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What makes a woman?

Bringing shape into the body image debate

Anna Utopia Giordano’s images have been causing a literacy storm in the Huffington Post this week – there has been a sheer deluge of articles on body image as journalists have taken up the cause to fight back against the ‘thin ideal’ and debate what makes a ‘real woman’. While it’s great that the media is challenging this concept, it is vital that the importance of understanding shape and language is also included in this discourse.

Despite what society may tell us, being ‘thin’ is an adjective – it is not a body shape.  It’s not a case of ‘apples’ and ‘pears’ either; no one wants to be a fruit. In order for there to be a real change in people’s perceptions we need to go back to the root of how we actually see and interpret our bodies, in order to understand the principle of shape. Only then will we have an alternative framework to understand ourselves.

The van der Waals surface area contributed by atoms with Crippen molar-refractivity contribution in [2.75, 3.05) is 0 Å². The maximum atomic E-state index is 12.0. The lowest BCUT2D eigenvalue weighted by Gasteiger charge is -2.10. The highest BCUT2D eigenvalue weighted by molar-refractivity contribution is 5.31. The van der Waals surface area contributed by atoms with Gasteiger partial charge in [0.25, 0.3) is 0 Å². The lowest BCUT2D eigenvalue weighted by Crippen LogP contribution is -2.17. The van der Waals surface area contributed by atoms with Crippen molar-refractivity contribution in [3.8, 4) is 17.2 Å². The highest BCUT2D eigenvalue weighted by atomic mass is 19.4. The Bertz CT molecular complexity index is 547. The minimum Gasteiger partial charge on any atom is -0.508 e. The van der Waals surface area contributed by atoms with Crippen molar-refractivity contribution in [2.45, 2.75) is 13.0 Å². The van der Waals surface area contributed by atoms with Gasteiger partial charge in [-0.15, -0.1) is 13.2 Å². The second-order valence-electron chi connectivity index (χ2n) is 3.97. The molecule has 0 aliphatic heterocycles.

In image consulting, body shape is interpreted through the line that your shoulders and hips create. Ultimately this means that your body shape is based on your bone structure and alignment not on your weight. It does not matter how much you exercise to tone your muscle or how much weight you put on/take off: the basic frame of your body will remain the same. Fitness ‘experts’ and other influences may want you to believe otherwise – that’s how they make their money.

Last night Dr Phillippa Diedrichs presented a brilliant talk on behalf of The Succeed Foundation that highlighted the importance of using cognitive dissonance to challenge body image norms.  What really came across from the women in the room was the need to replace these negative societal images with a more positive affirmation of self through the language we use.  When people understand and appreciate their bodies, then this transfers to their inner sense of self and you start to see real changes. Once women (and men) are equipped to see their body shape in a positive light, then this will reflect in the way they present themselves to the wider world. That’s where image can really make a long-term difference.


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